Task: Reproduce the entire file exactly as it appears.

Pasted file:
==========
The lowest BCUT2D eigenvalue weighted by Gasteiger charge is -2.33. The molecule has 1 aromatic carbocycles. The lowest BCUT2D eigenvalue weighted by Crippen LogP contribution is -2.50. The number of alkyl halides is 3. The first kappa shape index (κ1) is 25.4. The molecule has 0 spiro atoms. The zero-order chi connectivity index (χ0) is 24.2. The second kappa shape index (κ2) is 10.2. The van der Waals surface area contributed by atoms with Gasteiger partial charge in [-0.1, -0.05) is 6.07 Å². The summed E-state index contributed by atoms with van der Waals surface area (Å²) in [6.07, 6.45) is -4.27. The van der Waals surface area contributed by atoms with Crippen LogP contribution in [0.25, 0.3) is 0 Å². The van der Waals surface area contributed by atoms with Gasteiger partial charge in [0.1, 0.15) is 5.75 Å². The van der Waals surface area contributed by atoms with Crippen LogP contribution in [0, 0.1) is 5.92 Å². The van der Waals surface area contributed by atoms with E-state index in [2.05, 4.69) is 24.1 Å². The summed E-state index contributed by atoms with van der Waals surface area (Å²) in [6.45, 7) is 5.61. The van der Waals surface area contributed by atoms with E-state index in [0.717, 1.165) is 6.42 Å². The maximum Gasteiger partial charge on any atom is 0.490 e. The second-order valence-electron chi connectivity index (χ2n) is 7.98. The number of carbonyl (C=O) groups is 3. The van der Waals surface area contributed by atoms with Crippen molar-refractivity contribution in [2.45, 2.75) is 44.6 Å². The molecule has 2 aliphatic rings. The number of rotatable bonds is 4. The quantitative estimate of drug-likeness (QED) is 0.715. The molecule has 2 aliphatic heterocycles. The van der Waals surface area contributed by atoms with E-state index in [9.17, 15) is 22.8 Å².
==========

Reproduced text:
The lowest BCUT2D eigenvalue weighted by Gasteiger charge is -2.33. The molecule has 1 aromatic carbocycles. The lowest BCUT2D eigenvalue weighted by Crippen LogP contribution is -2.50. The number of alkyl halides is 3. The first kappa shape index (κ1) is 25.4. The molecule has 0 spiro atoms. The zero-order chi connectivity index (χ0) is 24.2. The second kappa shape index (κ2) is 10.2. The van der Waals surface area contributed by atoms with Gasteiger partial charge in [-0.1, -0.05) is 6.07 Å². The summed E-state index contributed by atoms with van der Waals surface area (Å²) in [6.07, 6.45) is -4.27. The van der Waals surface area contributed by atoms with Crippen LogP contribution in [0.25, 0.3) is 0 Å². The van der Waals surface area contributed by atoms with Gasteiger partial charge in [0.1, 0.15) is 5.75 Å². The van der Waals surface area contributed by atoms with Crippen LogP contribution in [0, 0.1) is 5.92 Å². The van der Waals surface area contributed by atoms with E-state index in [2.05, 4.69) is 24.1 Å². The summed E-state index contributed by atoms with van der Waals surface area (Å²) in [6.45, 7) is 5.61. The van der Waals surface area contributed by atoms with E-state index in [0.717, 1.165) is 6.42 Å². The maximum Gasteiger partial charge on any atom is 0.490 e. The second-order valence-electron chi connectivity index (χ2n) is 7.98. The number of carbonyl (C=O) groups is 3. The van der Waals surface area contributed by atoms with Crippen molar-refractivity contribution in [2.45, 2.75) is 44.6 Å². The molecule has 2 aliphatic rings. The number of rotatable bonds is 4. The quantitative estimate of drug-likeness (QED) is 0.715. The molecule has 2 aliphatic heterocycles. The van der Waals surface area contributed by atoms with E-state index in [9.17, 15) is 22.8 Å².